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The death in December 2012 of Richard Rodney Bennett robbed us of one of the most gifted and certainly many-faceted British composers of his generation. as John Rutter rightly observes in his liner notes to this first-rate CD, Bennett’s prowess in so many different genres – concert music, opera, ballet, jazz and film music – makes it all too easy to forget just how accomplished and significant his choral music is. This CD proves to be a timely reminder. Rutter’s recording, with his own exceptional Cambridge Singers, includes Bennett’s most ambitious a cappella work, Sea Change (1983), whose texts are based on maritime themes and have a common dream-like quality, and the Missa brevis (1990), Bennett’s only liturgical piece, written for Canterbury Cathedral Choir. Both these substantial works are given scrupulous readings by Rutter and his singers, whose perfectly balanced tone and impeccable intonation are a constant pleasure. The performers are no less committed in the group of short carols, two of which were written for amateurs, in which all Bennett’s craftsmanship and professionalism as a composer shines through.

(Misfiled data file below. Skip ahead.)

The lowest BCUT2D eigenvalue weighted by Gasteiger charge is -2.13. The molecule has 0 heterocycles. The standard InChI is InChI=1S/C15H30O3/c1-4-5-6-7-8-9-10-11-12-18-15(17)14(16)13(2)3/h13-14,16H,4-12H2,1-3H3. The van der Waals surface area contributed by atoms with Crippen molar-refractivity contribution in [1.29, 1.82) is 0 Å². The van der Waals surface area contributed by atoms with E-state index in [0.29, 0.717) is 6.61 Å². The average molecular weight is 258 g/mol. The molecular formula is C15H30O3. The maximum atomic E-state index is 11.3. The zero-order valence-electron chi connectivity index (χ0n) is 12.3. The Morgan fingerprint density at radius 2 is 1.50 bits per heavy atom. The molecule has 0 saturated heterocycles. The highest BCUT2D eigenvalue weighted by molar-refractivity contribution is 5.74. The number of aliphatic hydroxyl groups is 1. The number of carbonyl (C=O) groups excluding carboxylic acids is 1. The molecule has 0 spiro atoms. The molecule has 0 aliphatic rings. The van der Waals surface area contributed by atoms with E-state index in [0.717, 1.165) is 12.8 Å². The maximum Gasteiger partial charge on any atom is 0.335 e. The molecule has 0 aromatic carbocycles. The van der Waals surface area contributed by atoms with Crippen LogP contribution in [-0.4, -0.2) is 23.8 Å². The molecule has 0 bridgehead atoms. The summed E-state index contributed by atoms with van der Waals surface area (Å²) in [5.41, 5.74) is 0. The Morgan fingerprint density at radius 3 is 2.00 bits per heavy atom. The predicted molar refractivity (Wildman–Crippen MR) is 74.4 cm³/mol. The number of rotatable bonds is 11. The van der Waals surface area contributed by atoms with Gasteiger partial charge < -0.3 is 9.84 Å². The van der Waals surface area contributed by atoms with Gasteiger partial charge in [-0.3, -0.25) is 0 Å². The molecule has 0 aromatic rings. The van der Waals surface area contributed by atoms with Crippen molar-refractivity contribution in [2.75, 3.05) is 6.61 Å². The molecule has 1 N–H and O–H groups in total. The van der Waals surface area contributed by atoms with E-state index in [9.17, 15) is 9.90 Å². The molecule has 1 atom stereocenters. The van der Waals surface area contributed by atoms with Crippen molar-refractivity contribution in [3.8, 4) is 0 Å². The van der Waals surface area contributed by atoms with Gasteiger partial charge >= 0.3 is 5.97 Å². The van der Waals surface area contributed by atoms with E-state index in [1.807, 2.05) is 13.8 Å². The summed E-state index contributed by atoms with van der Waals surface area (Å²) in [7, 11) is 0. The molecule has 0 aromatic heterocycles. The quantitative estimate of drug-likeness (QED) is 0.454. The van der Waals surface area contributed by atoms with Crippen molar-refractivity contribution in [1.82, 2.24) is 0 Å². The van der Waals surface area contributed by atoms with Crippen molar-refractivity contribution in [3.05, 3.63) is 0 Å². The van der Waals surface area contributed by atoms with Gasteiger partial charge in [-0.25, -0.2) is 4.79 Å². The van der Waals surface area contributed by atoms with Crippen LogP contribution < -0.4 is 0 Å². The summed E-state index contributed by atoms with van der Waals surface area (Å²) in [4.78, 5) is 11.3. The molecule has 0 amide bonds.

Like his one-time mentor Benjamin Britten, Bennett showed a genuine aptitude for writing music for children, particularly vocal works. Christopher Bell and the NYCoS National Girls Choir offer a delightful and varied programme of this corner of Bennett’s output. In addition to the amusing Letters to Lindbergh, the disc includes The Ballad of Sweet William, The Aviary, Dream-Songs, A Song at Evening and Four American Carols. All receive idiomatic readings from the clean, incisive voices of this superb Scottish choir, and throughout one marvels at Bennett’s gift for distinctive yet always memorable melody. Both discs can be warmly recommended.

PHILIP REED Read the full review on Agora Classica


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